The last week’s market highlights:
Each week, we present our featured topics in the context of the major themes listed below from Nuveens 2021 Fourth-Quarter Outlook:
- U.S. economy: Stimulus wearing off but growth remains solid. More workers needed.
- Global economy: Slowing from its fastest pace in decades even as parts of Asia and the emerging markets are set to reopen.
- Policy watch: Policy is shifting from “extremely accommodative” to merely “quite accommodative.”
- Fixed income: Income generation remains a challenge as rates rise gently from very low levels.
- Equities: Valuations have come down but remain high relative to history; earnings growth will be key to returns.
- Asset allocation: Balance the risk of hotter inflation with that of slower growth.
Quote of the week:
“Meet the new boss, same as the old boss.” – The Who, “Won’t Get Fooled Again”
A short week — but big news at the Fed
Last Monday, November 22, President Biden announced he would reappoint Federal Reserve Chair Jerome Powell for a second four-year term and elevate current Governor Lael Brainard to the position of Vice Chair. The appointments continue next month, when Biden will announce nominees for three open seats among the Fed’s Board of Governors. (Governors are permanent voting members on the Federal Open Market Committee, which sets monetary policy.) All of these appointments will require approval from a majority of the U.S. Senate, and early indications are that both Powell and Brainard will be confirmed.
These two have been the clear front-runners for the Fed’s top job for months and were generally seen as having similar views on monetary policy that would maintain the economy’s momentum while not letting “the inflation genie out of the bottle.
Despite this like-mindedness, now that Powell is expected to remain as Fed Chair, bond investors have priced in a more hawkish path of interest-rate increases starting next year. In fact, based on fed funds futures as of last Wednesday, there’s a better-than-even chance that the Fed will hike three times in 2022.2 (Fed funds futures are used by traders to bet on the direction of interest rates.).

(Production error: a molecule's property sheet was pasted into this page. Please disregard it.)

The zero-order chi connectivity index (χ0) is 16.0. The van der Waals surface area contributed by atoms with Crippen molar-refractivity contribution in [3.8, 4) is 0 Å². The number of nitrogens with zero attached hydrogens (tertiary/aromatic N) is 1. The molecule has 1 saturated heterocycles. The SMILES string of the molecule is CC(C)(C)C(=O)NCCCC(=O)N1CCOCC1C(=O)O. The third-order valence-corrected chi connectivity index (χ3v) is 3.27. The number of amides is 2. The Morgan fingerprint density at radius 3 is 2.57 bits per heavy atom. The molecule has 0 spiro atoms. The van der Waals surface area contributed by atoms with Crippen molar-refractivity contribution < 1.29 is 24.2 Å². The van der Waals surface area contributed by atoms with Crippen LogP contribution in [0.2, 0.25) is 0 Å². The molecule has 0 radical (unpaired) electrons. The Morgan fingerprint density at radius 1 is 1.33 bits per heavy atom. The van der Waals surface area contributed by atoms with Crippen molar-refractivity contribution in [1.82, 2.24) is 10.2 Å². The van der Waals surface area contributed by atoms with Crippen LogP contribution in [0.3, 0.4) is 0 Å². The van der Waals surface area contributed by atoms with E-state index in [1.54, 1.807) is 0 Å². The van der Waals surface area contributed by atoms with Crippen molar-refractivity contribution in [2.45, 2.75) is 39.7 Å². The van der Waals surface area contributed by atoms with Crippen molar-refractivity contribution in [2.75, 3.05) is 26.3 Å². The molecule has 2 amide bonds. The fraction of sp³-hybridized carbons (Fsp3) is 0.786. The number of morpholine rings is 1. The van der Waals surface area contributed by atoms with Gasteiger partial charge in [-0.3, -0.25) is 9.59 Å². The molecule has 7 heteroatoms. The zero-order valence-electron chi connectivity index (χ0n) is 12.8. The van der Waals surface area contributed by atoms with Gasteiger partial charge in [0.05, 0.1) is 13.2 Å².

Meanwhile, U.S. Treasury yields jumped following Biden’s announcements. The yield on the 2-year note, which often rises in anticipation of tighter Fed policy, began the week at 0.51% and closed 13 basis points higher (to 0.64%) on November 24 — its highest level since March 2020.3 Longer-term rates leaped as well, with the yield on the bellwether 10-year note bouncing from 1.54% to 1.64%.4
Real (i.e., after inflation) yields rose sharply, too, offset only partially by small declines in inflation expectations. This conveyed a sense that with Powell at the helm, the Fed will be less tolerant of inflation above its 2% target next year and more likely to raise rates to keep it in check.
Equity markets, for their part, seemed to take comfort in the continuity at the Fed. The S&P 500 Index rose nearly 1% in Monday’s first hour of trading before selling off into the close to finish the day with a modest loss. For the first three days of the week, the index gained 0.1%, but economically sensitive sectors like energy and financials significantly outperformed.5 As we see it, this is a sign that equity investors remain unconcerned by the prospect of tighter monetary policy slamming the door on the powerful bull market that began in the spring of 2020.